Amicable Contempt: A Conceptual Framework for Understanding International NGO Behavior in the Era of Closing Civic Space

Civil society
NGO regulations
Mixed methods

Andrew Heiss, “Amicable Contempt: A Conceptual Framework for Understanding International NGO Behavior in the Era of Closing Civic Space”


Andrew Young School of Policy Studies, Georgia State University


February 2023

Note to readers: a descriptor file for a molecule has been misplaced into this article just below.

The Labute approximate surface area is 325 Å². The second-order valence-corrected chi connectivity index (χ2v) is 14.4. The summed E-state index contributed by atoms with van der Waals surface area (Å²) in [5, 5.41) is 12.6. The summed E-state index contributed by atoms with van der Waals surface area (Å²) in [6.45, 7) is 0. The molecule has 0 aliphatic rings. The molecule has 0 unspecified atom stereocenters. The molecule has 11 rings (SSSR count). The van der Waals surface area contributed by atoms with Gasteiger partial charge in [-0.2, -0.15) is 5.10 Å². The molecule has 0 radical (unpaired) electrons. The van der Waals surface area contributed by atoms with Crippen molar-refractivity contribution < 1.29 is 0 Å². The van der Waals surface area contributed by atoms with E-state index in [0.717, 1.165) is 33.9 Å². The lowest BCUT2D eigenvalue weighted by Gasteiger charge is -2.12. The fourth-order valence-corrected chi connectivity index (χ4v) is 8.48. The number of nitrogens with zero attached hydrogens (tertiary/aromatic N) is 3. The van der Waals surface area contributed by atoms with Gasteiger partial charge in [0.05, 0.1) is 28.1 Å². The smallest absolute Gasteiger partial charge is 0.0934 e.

Over the past decade, international NGOs (INGOs) have become increasingly active in authoritarian regimes as they respond to emergencies, assist with development, or advocate for human rights. Though these services and advocacy can challenge the legitimacy and power of the regime, many autocratic states permit INGO activities and INGOs continue to work in these countries despite the sometimes heavy restrictions on their activities. In my dissertation, I theorize that this relationship between INGOs and autocrats creates a state of amicable contempt, where each party is aware that the other threatens—yet sustains—their existence. Autocrats and INGOs engage in a dance of cost-benefit calculus, each trying to advance their own agenda without upsetting their counterpart. Regimes work to set the optimal level of INGO regulations, maximizing the practical and reputational benefits that INGOs provide and minimizing the potential destabilizing costs of INGO activities. Meanwhile, INGOs work to find the optimal mix of programming within a country that allows them to pursue their principled objectives within the boundaries the regime has set—affecting as much change and providing as many services as possible without risking expulsion from the country. I use evidence from a global survey of international NGOs to define each INGO-related element of the theory of amicable contempt. I find that INGOs are primarily motivated by their core vision and values, but that they have to balance the pursuit of their missions with instrumental concerns such as fundraising, time, staffing, and collaboration. These concerns both limit and enable INGO activities—without substantial instrumental resources and programmatic flexibility, organizations are unable to carry out their mission, while too much emphasis on resource concerns distracts organizations from their core programming and reduces their effectiveness.